The authors of the ESWT study describe in the methods section several different databases which were searched for original as well as, pre-appraised literature. Dissertations and reference lists of articles retrieved were searched as well (unpublished studies). The search was not limited to articles published in the English language. The search string was provided by the authors. A reference was provided which includes more details regarding the search strategy.

Article acquisition

Typically a single author will review the title and abstract of all references obtained from the search. The author will determine if the article meets the inclusionary and exclusionary criteria defined earlier in the study.

A complete copy of each article found to meet the predetermined criteria based upon the title and abstract then will be obtained for data abstraction. This information usually will be presented in the methods section.
The authors of the ESWT study did not clearly explain the article acquisition process.

Data abstraction

This refers to the process by which the data from the relevant articles is transferred for analysis in the systematic review. The process of data abstraction should be clearly defined in the methods section of the paper. Questions to consider when evaluating a systematic review for data abstraction are listed in table 4.

Table 4  Data abstraction questions.

It is important that more than one person participate in the data abstraction process to limit random and systematic errors.

The authors of the ESWT study described in detail in the methods section the data abstraction process. Two reviewers independently abstracted each of the randomized controlled trials obtained from the search. The authors describe clearly the data which was to be abstracted from each article for the study. Resolution of disagreements was explained and the process of contacting the authors for additional information was described. Other aspects of table 4 were not clearly reported by the authors.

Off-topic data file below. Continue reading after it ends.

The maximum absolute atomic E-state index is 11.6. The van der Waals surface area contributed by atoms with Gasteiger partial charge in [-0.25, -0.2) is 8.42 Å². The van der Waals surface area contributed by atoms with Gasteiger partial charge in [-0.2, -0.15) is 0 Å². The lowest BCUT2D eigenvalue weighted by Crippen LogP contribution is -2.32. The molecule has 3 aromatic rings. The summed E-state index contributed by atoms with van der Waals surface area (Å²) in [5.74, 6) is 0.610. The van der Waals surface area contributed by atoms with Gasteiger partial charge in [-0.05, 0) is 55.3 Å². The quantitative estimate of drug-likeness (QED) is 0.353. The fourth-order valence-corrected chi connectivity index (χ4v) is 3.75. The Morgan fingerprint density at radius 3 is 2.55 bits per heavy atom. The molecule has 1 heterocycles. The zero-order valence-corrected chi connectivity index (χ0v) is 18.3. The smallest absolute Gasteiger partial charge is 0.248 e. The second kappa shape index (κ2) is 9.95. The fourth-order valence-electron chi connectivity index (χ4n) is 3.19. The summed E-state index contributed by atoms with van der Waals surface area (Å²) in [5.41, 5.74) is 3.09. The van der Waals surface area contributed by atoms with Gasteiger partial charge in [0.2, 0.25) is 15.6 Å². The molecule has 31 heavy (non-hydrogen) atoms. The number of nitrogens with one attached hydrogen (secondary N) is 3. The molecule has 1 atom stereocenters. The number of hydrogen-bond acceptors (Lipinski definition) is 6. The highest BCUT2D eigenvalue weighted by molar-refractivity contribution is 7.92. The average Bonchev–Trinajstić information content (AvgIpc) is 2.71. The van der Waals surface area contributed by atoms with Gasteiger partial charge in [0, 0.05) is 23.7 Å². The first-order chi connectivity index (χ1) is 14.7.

Study Quality

An important part of the systematic review is to assess the quality of the studies selected for the review. Peer review and subsequent journal publication does not guarantee the quality of the published trial. The quality of systematic review is only as good as the studies used! Less rigorous studies overestimate the treatment effect.

There is no universal agreement as to the instrument which should be used to assess study quality. There are several important criteria to look at when evaluating the quality of a randomized controlled trial. (Table 5) It is important for the authors to describe and reference in the methods section the instrument used, if and how it was modified, and whether it was validated.

Table 5  Study quality criteria.

The authors of the ESWT study described and referenced in the methods section their study quality instrument. It included all of the elements in table 4.


The authors of the ESWT study have described in sufficient detail the methods used by which the study sought to limit bias. Therefore, it is reasonable to conclude that the inferences drawn from the study should be valid.


1. Levels of Evidence. 3 [Online], Accessed 2/17/2009.
2 .Turlik M: Introduction to evidence-based medicine. The Foot and Ankle Online Journal 2 (2): 4, 2009.
3.Turlik M: Evaluating the internal validity of a randomized controlled trial. The Foot and Ankle Online Journal 2 (5): 5, 2009.
4. Turlik M: How to interpret the results of a randomized controlled trial. The Foot and Ankle Online Journal 2 (4): 4, 2009.
5. Turlik M: How to interpret the external validity of a randomized controlled trial. The Foot and Ankle Online Journal 2 (5): 5, 2009.
6. Thompson C, Crawford F, Murray GD: The effectiveness of extra corporeal shock wave therapy for plantar heel pain: a systematic review and meta-analysis. BMC Musculoskeletal Disorders 6:19, 2005.
7. Rising K, Bacchetti P, Bero L. Reporting bias in drug trials submitted to the Food and Drug Administration: A review of publication and presentation. PloS Med 5: e217, 2008.
8. Guyatt, G, Drummond R, Meade M, Cook D (editors): Users’ Guides to the Medical Literature. McGraw-Hill medical, New York, 2008.
9. Hasenboehler E, Choudhry IK, Newman JT, Smith WR, 1 Ziran BH, Stahel PF: Bias towards publishing positive results in orthopedic and general surgery: a patient safety issue? Patient Safety in Surgery 1:4, 2007.

Address correspondence to: Michael Turlik, DPM
Email: mat@evidencebasedpodiatricmedicine.com

Private practice, Macedonia, Ohio.

© The Foot and Ankle Online Journal, 2009